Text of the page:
The mutation rates of DNA sequences during evolution can be estimated by comparing sequences in different species. This method is based on a belief that most point changes in DNA are selectively neutral. Time estimates are based on standard evolutionary interpretations from geology and paleontology. Divergence of DNA sequences can be estimated from measurements of the thermal stability of DNA duplexes formed between labeled DNA from one species and unlabeled DNA from a second species. Rates of sequence divergence are high for Drosophila, sea urchins, and rodents. Rates are low for anthropoid apes, and intermediate for prosimians. The high rates are about five times the lower rates. The rate of divergence has purportedly been reduced during primate evolution. Reduction of the rate is attributed to improvements in DNA replication or repair mechanisms in higher primates.


Gould, S. J. 1986. Of kiwi eggs and the Liberty Bell. Natural History 95(11):20-29.

The author, a leading authority in evolutionary thought, queries the peculiarities of the size of the kiwi egg. The kiwi, a flightless bird of New Zealand about the size of a hen, lays an egg that is about 25% of its body weight — an astounding and difficult task for the kiwi. Within an evolutionary context Gould rejects the "general strategy" of finding how this large-size egg benefits kiwis and thus results in survival. Instead he argues with supporting evidence that the small size of the kiwi compared to its egg represents a decrease in the size of the adult compared to its evolutionary ancestor. The argumentation is mainly from standard trends in relationship in egg size versus body size. However, benefit to the bird by the nutritional efficiency of a smaller-sized body is alluded to, making one wonder if this is complete emancipation from the "general strategy" mentioned above.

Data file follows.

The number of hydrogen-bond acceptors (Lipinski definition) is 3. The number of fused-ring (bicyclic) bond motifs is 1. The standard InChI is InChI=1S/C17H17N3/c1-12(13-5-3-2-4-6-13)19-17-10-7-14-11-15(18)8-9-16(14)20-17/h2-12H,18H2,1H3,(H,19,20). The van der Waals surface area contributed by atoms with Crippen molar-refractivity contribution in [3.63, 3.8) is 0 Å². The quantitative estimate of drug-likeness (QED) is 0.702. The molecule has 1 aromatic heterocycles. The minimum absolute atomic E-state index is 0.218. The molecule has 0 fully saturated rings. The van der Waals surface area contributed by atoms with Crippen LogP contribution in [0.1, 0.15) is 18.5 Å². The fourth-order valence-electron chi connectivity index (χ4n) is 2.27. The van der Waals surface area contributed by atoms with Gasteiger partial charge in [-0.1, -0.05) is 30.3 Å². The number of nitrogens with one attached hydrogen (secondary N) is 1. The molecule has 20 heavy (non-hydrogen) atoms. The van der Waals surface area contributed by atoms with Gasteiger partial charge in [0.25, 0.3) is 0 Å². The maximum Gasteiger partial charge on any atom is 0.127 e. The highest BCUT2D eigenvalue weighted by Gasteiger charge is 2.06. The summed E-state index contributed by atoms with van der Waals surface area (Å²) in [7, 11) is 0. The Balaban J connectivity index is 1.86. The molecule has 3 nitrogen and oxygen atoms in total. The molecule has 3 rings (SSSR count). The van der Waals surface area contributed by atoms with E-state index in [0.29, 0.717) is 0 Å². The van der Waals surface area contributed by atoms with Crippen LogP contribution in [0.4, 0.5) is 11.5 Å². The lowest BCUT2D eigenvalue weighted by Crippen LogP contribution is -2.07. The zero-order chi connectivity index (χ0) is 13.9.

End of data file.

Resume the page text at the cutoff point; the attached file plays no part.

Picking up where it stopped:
The significance of this paper lies in the presentation of a good case for degeneration instead of the usual progress approach to evolution. A different approach such as this lends support to the argumentation that evolutionary theory is so broad that most kinds of data can be fitted into it. It is thus beyond scientific evaluation.